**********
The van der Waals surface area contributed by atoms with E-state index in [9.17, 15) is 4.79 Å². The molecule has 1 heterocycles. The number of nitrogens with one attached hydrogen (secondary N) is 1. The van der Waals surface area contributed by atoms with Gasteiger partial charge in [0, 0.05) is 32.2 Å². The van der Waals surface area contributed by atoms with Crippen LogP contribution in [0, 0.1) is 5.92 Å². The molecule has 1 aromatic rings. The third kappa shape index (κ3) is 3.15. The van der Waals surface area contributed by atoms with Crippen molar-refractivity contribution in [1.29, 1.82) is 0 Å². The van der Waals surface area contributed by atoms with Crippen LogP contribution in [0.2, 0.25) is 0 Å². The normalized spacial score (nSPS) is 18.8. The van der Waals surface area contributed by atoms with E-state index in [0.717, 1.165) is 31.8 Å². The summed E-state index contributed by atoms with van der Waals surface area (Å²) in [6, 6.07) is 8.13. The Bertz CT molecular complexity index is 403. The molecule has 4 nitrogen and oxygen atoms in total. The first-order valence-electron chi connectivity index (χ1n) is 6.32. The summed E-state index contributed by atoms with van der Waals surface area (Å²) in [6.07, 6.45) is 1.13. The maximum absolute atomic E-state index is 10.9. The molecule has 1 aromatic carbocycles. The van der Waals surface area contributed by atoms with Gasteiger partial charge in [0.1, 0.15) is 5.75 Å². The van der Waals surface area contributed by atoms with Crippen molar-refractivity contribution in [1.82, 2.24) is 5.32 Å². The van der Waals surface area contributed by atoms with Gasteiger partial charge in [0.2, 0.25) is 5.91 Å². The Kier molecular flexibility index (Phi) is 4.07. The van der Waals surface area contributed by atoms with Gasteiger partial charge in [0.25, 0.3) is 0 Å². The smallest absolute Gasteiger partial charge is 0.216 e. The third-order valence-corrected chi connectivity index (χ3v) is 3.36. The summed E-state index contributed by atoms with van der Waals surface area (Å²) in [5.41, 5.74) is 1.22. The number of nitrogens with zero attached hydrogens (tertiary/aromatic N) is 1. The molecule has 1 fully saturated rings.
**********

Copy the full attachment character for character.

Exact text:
The van der Waals surface area contributed by atoms with E-state index in [9.17, 15) is 4.79 Å². The molecule has 1 heterocycles. The number of nitrogens with one attached hydrogen (secondary N) is 1. The van der Waals surface area contributed by atoms with Gasteiger partial charge in [0, 0.05) is 32.2 Å². The van der Waals surface area contributed by atoms with Crippen LogP contribution in [0, 0.1) is 5.92 Å². The molecule has 1 aromatic rings. The third kappa shape index (κ3) is 3.15. The van der Waals surface area contributed by atoms with Crippen molar-refractivity contribution in [1.29, 1.82) is 0 Å². The van der Waals surface area contributed by atoms with Crippen LogP contribution in [0.2, 0.25) is 0 Å². The normalized spacial score (nSPS) is 18.8. The van der Waals surface area contributed by atoms with E-state index in [0.717, 1.165) is 31.8 Å². The summed E-state index contributed by atoms with van der Waals surface area (Å²) in [6, 6.07) is 8.13. The Bertz CT molecular complexity index is 403. The molecule has 4 nitrogen and oxygen atoms in total. The first-order valence-electron chi connectivity index (χ1n) is 6.32. The summed E-state index contributed by atoms with van der Waals surface area (Å²) in [6.07, 6.45) is 1.13. The maximum absolute atomic E-state index is 10.9. The molecule has 1 aromatic carbocycles. The van der Waals surface area contributed by atoms with Gasteiger partial charge in [0.1, 0.15) is 5.75 Å². The van der Waals surface area contributed by atoms with Crippen molar-refractivity contribution in [1.82, 2.24) is 5.32 Å². The van der Waals surface area contributed by atoms with Gasteiger partial charge in [0.2, 0.25) is 5.91 Å². The Kier molecular flexibility index (Phi) is 4.07. The van der Waals surface area contributed by atoms with Gasteiger partial charge in [0.25, 0.3) is 0 Å². The smallest absolute Gasteiger partial charge is 0.216 e. The third-order valence-corrected chi connectivity index (χ3v) is 3.36. The summed E-state index contributed by atoms with van der Waals surface area (Å²) in [5.41, 5.74) is 1.22. The number of nitrogens with zero attached hydrogens (tertiary/aromatic N) is 1. The molecule has 1 fully saturated rings.